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Z. Wang, X. Jiang, W. Cui, P. Ning «Countering Kernel Rootkits with Lightweight Hook Protection» (15319)
truff «Infecting loadable kernel modules» (11005)

Library: Rootkits

«Infecting loadable kernel modules» [SRC] 38.86Kb 11005 hits
PHrack [61] (2003)
Since a few years we have seen a lot of rootkits using loadable kernel modules. Is this a fashion ? not really, lkm's are widely used because they are powerfull: you can hide files, processes and do other nice things. The first rootkits using lkm's could be easily detected because they where listed when issuing a lsmod. We have seen lots of techniques to hide modules, like the one used in Plaguez's paper [1] or the more tricky used in the Adore Rootkit [2]. A few years later we have seen other techniques based on the modification of the kernel memory image using /dev/kmem [3]. Finally, a technique of static kernel patching was presented to us in [4]. This one solves an important problem: the rootkit will be reloaded after a reboot.The goal of this paper is to describe a new technique used to hide lkm's and to ensure us that they will be reloaded after a reboot. We are going to see how to do this by infecting a kernel module used by the system. We will focus on Linux kernel x86 2.4.x series but this technique can be applied to other operating systems that use the ELF format. Some knowledge is necessary to understand this technique. Kernel modules are ELF object files, we will thus study the ELF format focusing on some particular parts related to the symbol naming in an ELF object file. After that, we will study the mechanisms wich are used to load a module to give us some knowledge on the technique which will permit to inject code into a kernel module. Finally, we will see how we can inject a module into another one in real life.
Zhi Wang, Xuxian Jiang, Weidong Cui, Peng Ning
«Countering Kernel Rootkits with Lightweight Hook Protection» [SRC] 71.47Kb 15319 hits
Proceedings of the 16th ACM Conference on Computer and Communications Security (CCS 2009) (2009)
Kernel rootkits have posed serious security threats due to their stealthy manner. To hide their presence and activities, many rootkits hijack control flows by modifying control data or hooks in the kernel space. A critical step towards eliminating rootkits is to protect such hooks from being hijacked. However, it remains a challenge because there exist a large number of widely-scattered kernel hooks and many of them could be dynamically allocated from kernel heap and co-located together with other kernel data. In addition, there is a lack of flexible commodity hardware support, leading to the so-called protection granularity gap - kernel hook protection requires byte-level granularity but commodity hardware only provides page-level protection.To address the above challenges, in this paper, we present HookSafe, a hypervisor-based lightweight system that can protect thousands of kernel hooks in a guest OS from being hijacked. One key observation behind our approach is that a kernel hook, once initialized, may be frequently "read"-accessed, but rarely "write"-accessed. As such, we can relocate those kernel hooks to a dedicated page-aligned memory space and then regulate accesses to them with hardware-based page-level protection. We have developed a prototype of HookSafe and used it to protect more than 5, 900 kernel hooks in a Linux guest. Our experiments with nine real-world rootkits show that HookSafe can effectively defeat their attempts to hijack kernel hooks. We also show that HookSafe achieves such a large-scale protection with a small overhead (e.g., around 6% slowdown in performance benchmarks).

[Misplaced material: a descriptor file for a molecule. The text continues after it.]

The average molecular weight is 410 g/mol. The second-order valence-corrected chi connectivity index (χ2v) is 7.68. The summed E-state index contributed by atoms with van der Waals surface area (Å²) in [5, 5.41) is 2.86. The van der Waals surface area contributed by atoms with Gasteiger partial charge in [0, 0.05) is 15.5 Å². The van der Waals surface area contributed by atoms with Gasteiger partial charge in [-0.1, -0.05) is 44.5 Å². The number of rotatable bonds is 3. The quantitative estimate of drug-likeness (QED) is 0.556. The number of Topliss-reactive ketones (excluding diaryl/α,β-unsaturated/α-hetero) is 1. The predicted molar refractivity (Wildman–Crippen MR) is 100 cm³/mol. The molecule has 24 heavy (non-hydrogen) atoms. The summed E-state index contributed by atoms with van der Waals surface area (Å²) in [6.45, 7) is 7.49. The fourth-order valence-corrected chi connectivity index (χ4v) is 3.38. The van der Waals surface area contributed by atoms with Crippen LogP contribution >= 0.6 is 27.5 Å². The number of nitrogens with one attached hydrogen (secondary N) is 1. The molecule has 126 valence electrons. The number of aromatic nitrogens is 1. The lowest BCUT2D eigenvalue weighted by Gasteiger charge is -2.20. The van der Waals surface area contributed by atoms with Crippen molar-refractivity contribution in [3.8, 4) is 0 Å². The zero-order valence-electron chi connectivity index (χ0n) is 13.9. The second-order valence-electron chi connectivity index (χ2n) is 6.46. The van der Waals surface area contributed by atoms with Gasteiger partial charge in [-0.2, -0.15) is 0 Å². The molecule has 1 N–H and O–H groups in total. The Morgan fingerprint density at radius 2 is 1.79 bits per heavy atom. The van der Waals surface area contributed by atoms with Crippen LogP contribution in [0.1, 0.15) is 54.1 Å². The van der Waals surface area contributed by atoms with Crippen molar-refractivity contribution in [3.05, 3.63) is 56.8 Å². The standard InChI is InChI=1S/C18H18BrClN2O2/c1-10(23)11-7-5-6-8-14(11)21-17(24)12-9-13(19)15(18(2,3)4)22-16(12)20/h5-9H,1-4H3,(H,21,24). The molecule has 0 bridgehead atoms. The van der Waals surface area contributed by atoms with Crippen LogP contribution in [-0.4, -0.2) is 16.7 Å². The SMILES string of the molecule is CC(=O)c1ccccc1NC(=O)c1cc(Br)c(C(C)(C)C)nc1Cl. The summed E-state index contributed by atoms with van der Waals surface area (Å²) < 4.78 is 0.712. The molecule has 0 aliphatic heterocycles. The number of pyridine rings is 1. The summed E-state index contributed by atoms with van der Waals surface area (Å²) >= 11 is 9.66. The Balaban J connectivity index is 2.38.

2 authors, 2 titles
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